Joanna Columbie in Translating Cuba:

“It’s Hard for the Government to Tolerate the Professionalism of Independent Journalists”

Ignacio Gonzalez, journalist and editor of Free Hot Press agency
Ignacio Gonzalez, journalist and editor of Free Hot Press agency.

14ymedio, Joanna Columbie, Havana, 21 October 2016 – Ignacio Gonzalez is frequently seen in the streets of Havana with microphone in hand recording citizens’ reactions to a flood, a historic baseball game or the re-establishment of diplomatic relations between the governments of Cuba and the United States. Independent journalist and editor of the Hot Free Press (ECPL) agency, the young man aspires to continue excelling professionally and thinks that non-government media are experiencing a time of growth.

Recently Gonzalez spent 48 hours under arrest at a police station as a consequence of his work as a reporter, an arrest that is among the repressive acts carried out against independent journalism in recent months.

Columbie: How was Hot Free Press born?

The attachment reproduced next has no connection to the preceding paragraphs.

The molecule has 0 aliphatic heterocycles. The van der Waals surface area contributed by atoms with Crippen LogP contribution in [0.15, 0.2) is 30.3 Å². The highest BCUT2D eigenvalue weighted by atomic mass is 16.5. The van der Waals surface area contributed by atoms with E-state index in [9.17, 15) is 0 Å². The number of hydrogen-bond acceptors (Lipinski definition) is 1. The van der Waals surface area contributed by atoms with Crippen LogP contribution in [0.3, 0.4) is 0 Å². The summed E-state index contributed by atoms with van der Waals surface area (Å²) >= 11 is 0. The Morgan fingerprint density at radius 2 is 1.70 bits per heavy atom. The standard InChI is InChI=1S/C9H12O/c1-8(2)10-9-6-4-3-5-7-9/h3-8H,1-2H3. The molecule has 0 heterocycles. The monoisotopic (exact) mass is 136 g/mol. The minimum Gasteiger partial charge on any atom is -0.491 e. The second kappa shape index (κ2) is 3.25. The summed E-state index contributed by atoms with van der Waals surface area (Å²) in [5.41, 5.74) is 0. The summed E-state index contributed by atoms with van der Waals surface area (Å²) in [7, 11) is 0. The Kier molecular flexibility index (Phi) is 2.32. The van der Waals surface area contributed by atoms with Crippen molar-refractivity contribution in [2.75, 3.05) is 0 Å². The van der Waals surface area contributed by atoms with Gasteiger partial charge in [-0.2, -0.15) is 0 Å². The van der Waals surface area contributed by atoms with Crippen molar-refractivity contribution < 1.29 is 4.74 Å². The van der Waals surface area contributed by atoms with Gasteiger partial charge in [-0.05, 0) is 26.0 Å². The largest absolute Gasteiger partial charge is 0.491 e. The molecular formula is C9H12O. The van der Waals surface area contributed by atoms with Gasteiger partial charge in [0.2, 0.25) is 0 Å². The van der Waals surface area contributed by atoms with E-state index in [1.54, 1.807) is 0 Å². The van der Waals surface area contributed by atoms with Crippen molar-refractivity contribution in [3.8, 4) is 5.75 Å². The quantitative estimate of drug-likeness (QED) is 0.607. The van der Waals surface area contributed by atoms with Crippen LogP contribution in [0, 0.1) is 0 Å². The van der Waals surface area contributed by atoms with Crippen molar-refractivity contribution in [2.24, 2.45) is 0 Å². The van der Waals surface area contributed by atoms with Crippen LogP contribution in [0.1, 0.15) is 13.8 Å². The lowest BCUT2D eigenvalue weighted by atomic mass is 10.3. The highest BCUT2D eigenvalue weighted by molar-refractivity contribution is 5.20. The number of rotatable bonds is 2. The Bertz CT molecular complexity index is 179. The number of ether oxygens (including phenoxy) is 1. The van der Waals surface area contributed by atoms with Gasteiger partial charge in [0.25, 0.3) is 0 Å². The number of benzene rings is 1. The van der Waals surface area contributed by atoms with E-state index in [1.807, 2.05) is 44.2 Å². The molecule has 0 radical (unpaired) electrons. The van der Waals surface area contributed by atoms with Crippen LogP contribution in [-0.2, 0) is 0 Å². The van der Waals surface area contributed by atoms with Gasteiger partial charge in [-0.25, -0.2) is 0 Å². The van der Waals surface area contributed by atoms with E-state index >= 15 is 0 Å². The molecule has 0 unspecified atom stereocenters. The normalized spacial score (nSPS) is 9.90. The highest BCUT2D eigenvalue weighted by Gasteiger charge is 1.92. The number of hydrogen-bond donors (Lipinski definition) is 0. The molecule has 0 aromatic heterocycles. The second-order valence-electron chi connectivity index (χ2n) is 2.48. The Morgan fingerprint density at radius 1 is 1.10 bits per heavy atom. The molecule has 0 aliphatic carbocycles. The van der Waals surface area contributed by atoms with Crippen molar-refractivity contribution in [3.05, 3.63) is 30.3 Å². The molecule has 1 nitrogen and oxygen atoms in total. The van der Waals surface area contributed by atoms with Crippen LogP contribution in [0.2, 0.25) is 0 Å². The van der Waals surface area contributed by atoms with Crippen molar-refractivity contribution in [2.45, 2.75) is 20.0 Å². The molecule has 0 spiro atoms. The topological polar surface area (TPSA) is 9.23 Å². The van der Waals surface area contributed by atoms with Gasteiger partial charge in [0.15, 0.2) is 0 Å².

Gonzalez: It comes from the idea that people are again gaining confidence in the independent press, which had lost a little due to government propaganda that says that it involves unqualified and mercenary journalists. We interview not only the regime’s opponents but also doctors, engineers, can collectors, mechanics, carpenters… people like that.

Columbie: You suffered an arrest recently. What happened?

Gonzalez: I was doing a report together with another colleague on a study of central Havana, and an operation began with a patrol car, five police officers and two agents from State Security. They took us to the fourth police unit and interrogated me in one of the offices. They made me undress and squat forwards and backwards in order to see if I had hidden any USB drives. I felt denigrated.

Then I was transferred to a police station on Zanja Street and later to the 10th of October, located on Acosta Avenue. I was detained for 48 hours, which had never happened to me, because they had always detained me between three and four hours.

Columbie. Were you accused of some crime or are you now subject to some investigative process?

Gonzalez. They told me that they had a file on me and that I am a counter-revolutionary. Although they assured me that my detention was not because of political problems, but because I was committing an illicit economic activity, since I had an agency where it was known that I paid workers and that I had no license to practice this activity nor was I accredited in the country. They also threatened me that my equipment could be seized. I did not sign nor will I sign any paper. There is no accusation as such, what I have is threats.